I can’t believe it! Our Ladies Only Luncheon is Saturday, and we are celebrating our 20th anniversary!
It seems like yesterday that Amy Borden, a parent of one of our students came to me and offered to sponsor a luncheon “For Ladies Only”. She had chaired such an event for her daughter’s former school in Boston, and it was a great success. Amy and a few of her friends were interested in doing this for us if we agreed. Of course, I immediately said yes! And that was the beginning of the luncheon. We scheduled it for the Saturday before Thanksgiving at the Kahkwa Club. We hoped for 75 guests the first year as we were quite late in beginning our plans at the end of September. To our surprise, we had 150 guests! Within 5 years we had a “sold out” event and have ever since. The success of the Ladies Only Luncheon can be attributed to many:
The women who worked on the planning committees over those years. When I say worked, they certainly have!
The chairwomen, who graciously took on this role.
The patrons. Usually, we have about 170 women who agree to support the luncheon with their additional donation.
The corporate sponsors, many of whom come back every year.
The gift basket donors who generously donate a basket valued at $300+. Traditionally, we have over 35 baskets valued at $300 to $1,000, which can be won with a $1 ticket. I daresay our gift basket raffle is the best in town!
The ladies who attend to support the children of the Barber National Institute.
The Kahkwa Club, which creates a welcoming ambiance and a sumptuous lunch for our guests.
The list could go on and on so I will close by saying THANK YOU to everyone who has made these 20 years so successful! It truly has become a tradition and the Kickoff for the Holiday season.
Did you know that there are 40 million people in the U.S. who are unpaid caregivers? When I first heard that number, I thought, really? Yes, Rosalyn Carter once said, “There are four kinds of people in the world, those who have been caregivers, those who currently are, those who will be, and those who will need caregivers.”
I guess that I never thought of myself as a “caregiver.” But when you stop and think about it, probably all of us have been in that role at some time in our lives. I think of myself as Ryan’s Mom but yes, I guess I am his caregiver. My roles and responsibilities have changed over the years but as I was sitting with him this morning, anticipating what the day would hold, I decided that I could be considered a caregiver.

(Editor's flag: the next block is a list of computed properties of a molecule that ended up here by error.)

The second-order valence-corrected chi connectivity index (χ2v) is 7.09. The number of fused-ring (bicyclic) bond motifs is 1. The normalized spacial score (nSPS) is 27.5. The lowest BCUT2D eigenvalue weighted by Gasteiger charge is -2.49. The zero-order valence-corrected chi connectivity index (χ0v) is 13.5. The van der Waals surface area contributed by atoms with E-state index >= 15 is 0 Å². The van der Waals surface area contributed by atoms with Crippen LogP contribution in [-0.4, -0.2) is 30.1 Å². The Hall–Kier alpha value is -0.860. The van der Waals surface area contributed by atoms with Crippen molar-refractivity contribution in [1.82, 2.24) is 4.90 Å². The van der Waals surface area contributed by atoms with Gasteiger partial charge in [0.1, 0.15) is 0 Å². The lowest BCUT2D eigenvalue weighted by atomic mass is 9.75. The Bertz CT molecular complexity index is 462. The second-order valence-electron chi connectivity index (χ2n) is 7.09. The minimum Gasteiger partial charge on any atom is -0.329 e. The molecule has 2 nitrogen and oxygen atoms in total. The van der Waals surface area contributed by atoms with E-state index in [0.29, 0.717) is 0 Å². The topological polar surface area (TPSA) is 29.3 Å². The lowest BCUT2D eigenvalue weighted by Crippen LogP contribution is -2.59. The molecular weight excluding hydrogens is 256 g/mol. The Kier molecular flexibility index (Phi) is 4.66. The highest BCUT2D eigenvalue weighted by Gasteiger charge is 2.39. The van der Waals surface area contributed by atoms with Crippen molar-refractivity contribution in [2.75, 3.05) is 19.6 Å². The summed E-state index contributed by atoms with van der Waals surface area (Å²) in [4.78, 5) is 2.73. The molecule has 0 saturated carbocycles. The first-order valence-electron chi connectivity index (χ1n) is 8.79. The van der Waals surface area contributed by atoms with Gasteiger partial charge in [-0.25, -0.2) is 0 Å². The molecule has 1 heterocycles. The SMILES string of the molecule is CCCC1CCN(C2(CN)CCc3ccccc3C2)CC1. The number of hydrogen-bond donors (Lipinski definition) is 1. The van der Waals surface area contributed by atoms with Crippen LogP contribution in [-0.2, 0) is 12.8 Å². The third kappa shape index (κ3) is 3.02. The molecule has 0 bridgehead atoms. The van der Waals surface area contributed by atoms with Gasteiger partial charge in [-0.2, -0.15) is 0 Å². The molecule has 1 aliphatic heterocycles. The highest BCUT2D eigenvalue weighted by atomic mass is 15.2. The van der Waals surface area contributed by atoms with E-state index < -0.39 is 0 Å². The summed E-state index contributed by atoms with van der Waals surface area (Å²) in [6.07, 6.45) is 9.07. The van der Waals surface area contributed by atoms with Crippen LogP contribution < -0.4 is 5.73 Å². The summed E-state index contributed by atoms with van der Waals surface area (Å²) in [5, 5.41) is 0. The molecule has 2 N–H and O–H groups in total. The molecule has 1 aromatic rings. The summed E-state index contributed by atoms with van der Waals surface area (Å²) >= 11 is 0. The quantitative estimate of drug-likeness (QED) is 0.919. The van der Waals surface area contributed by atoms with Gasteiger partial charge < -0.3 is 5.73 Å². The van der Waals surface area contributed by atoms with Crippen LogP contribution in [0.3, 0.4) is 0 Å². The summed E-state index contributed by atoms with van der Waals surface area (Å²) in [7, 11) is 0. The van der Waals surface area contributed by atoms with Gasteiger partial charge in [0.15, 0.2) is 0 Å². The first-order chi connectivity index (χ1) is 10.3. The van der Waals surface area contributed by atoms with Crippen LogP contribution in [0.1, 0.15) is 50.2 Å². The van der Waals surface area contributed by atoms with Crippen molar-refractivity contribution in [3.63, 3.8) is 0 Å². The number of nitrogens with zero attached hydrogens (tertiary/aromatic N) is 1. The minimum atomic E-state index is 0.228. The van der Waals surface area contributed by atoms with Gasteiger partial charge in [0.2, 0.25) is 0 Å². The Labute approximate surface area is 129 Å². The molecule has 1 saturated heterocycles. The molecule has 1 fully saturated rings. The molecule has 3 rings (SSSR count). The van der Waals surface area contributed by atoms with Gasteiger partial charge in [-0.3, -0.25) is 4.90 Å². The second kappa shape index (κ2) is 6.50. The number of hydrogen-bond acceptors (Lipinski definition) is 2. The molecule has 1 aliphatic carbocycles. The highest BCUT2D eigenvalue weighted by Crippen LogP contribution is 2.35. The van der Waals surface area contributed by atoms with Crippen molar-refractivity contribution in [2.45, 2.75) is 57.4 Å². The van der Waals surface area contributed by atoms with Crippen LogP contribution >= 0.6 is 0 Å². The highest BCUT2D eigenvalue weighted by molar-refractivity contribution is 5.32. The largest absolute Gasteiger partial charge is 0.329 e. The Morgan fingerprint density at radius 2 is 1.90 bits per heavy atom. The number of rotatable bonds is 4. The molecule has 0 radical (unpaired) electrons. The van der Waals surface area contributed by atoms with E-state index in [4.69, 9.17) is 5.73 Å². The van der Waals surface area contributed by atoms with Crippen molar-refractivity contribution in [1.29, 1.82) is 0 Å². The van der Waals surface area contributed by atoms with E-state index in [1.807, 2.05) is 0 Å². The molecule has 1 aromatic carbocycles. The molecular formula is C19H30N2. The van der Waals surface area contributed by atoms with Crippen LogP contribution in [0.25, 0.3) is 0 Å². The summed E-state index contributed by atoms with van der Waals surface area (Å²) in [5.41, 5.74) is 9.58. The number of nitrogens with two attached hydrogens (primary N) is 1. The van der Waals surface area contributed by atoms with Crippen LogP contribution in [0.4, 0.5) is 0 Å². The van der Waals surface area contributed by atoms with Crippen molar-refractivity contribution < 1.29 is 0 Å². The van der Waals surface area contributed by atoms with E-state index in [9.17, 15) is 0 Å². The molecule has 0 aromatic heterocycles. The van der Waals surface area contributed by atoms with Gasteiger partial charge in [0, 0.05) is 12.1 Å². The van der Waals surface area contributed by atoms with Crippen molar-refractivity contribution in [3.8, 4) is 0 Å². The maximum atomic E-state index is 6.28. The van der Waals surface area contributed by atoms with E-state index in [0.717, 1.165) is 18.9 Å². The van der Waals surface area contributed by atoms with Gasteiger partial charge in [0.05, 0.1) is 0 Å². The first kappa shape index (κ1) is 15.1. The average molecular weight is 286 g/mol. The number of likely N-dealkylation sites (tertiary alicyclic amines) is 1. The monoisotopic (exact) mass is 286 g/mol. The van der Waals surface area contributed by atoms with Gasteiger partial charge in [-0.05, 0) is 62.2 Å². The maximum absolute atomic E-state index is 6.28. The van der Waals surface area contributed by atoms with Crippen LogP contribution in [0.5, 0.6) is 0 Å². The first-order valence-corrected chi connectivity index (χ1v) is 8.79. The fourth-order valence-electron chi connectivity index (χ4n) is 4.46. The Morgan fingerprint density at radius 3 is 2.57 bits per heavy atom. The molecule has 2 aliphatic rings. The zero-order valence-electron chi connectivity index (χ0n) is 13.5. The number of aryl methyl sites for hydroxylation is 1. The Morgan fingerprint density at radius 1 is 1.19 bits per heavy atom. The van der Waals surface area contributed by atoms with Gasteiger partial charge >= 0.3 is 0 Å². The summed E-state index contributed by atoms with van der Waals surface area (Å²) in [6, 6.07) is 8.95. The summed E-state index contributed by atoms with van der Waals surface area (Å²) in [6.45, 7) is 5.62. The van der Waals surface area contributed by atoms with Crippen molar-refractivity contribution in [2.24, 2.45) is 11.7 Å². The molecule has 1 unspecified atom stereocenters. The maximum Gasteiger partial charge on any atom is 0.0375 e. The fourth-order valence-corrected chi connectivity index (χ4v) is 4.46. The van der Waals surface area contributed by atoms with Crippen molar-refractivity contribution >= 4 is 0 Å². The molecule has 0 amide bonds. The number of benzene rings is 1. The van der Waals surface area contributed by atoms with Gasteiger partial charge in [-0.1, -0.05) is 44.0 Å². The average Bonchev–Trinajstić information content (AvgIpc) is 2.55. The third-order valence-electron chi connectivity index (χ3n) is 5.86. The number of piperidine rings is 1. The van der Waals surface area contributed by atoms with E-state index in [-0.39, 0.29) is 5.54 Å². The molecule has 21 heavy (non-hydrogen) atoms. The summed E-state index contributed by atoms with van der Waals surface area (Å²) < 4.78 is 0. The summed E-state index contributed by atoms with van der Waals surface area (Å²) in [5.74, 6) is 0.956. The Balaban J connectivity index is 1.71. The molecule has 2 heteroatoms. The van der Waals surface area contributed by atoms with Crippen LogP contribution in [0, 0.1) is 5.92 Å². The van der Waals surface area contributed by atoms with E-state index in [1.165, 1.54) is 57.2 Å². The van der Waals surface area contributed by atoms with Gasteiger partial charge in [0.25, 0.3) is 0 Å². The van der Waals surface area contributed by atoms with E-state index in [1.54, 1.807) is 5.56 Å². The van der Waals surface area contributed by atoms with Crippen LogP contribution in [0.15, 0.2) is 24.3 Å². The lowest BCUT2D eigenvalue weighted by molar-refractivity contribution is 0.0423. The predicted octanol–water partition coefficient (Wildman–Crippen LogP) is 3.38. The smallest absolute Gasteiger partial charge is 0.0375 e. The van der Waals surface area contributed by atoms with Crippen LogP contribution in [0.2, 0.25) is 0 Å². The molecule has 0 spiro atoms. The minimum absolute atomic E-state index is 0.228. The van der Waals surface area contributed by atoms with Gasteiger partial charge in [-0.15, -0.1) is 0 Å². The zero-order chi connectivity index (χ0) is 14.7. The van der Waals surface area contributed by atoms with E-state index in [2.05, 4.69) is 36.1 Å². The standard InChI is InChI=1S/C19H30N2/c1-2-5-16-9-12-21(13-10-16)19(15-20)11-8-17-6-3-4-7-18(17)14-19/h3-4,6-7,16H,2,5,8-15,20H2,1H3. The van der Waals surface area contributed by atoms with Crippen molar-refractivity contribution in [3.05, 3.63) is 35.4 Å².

So, if you are a caregiver, I thought that I would share a few tips I learned over the years:
Do make time for yourself, as hard as this seems. When Ryan was young, I got up TERRIBLY early so that I could go to the gym and then be home when he woke up for school. Exercise was important to me, and I felt that I could deal with the daily challenges much better if I exercised.
Get together with friends. I have a monthly book club that was the 2nd Monday of the month. It was on my calendar so I could plan in advance that someone would be home with Ryan so I could attend. It was only 1 ½ hours, but it always was a much-needed break.
Focus on the positive! My philosophy has always been “My cup is half full, not half empty.” However, It is ok to feel sad, nostalgic or disappointed when events do not go how you would like. I often think how when Ryan was born, I spoke about what class would Ryan be when he went to Notre Dame. As I realized later, that was not meant to be. Yes, it was OK to be sad.
One final note: I would encourage you to consider commenting on the 2022 National Strategy to Support Family Caregivers. The link is https://acl.gov/CaregiverStrategy/Comments. This is a great opportunity to have your voice heard.
Let’s all Celebrate National Caregiving Month! You deserve it!
Dressing up as a favorite superhero, trick-or-treating for goodies, and spending the evening with friends are just a few reasons why Halloween can be such a fun holiday for parents and children alike. However, for many children with autism this night also has the potential to be a difficult and stressful time of year.
If you or someone you know has a child with special needs but still plans to trick-or-treat, here are some ideas to make sure everyone has a safe and fun Halloween. Many of them I implemented when Ryan was a trick or treater, and they really worked.
– Practice: Try on the costume, including make up or masks, to make sure he/she is comfortable; walk the route you intend to take; and talk about what will happen after trick-or-treating. Predictability is key to helping children with autism feel safe and calm.
– Role play: Similar to practicing, role playing provides structure and outlines specific behavior for trick-or-treating. Halloween is also a great opportunity to reinforce good manners, such as waiting their turn to ring the doorbell, saying “Trick or Treat,” only taking one treat, and always saying “thank you” before leaving.
– Be aware of sensory triggers: Although Halloween decorations can be very entertaining, flashing lights or loud sounds may evoke unpleasant sensory reactions for your child.
– Flashlights: Ryan carried one to help him see in the dark/dim evening. It gave him a sense of comfort and some means of control.
– Know your limits: As soon as you see your child becoming over-stimulated or agitated, it’s time to go home. It’s okay to end the evening earlier than planned.
– Pass Out Candy: This can be a fun alternative for the child who might find it too stressful to go door to door.
During the last two years we have seen “blue” trick-or-treat bags and “blue” pumpkins. As blue is the color of autism awareness, parents and homeowners are purchasing these items to indicate that they are autism friendly. I am going to purchase a blue pumpkin for my porch. Are you?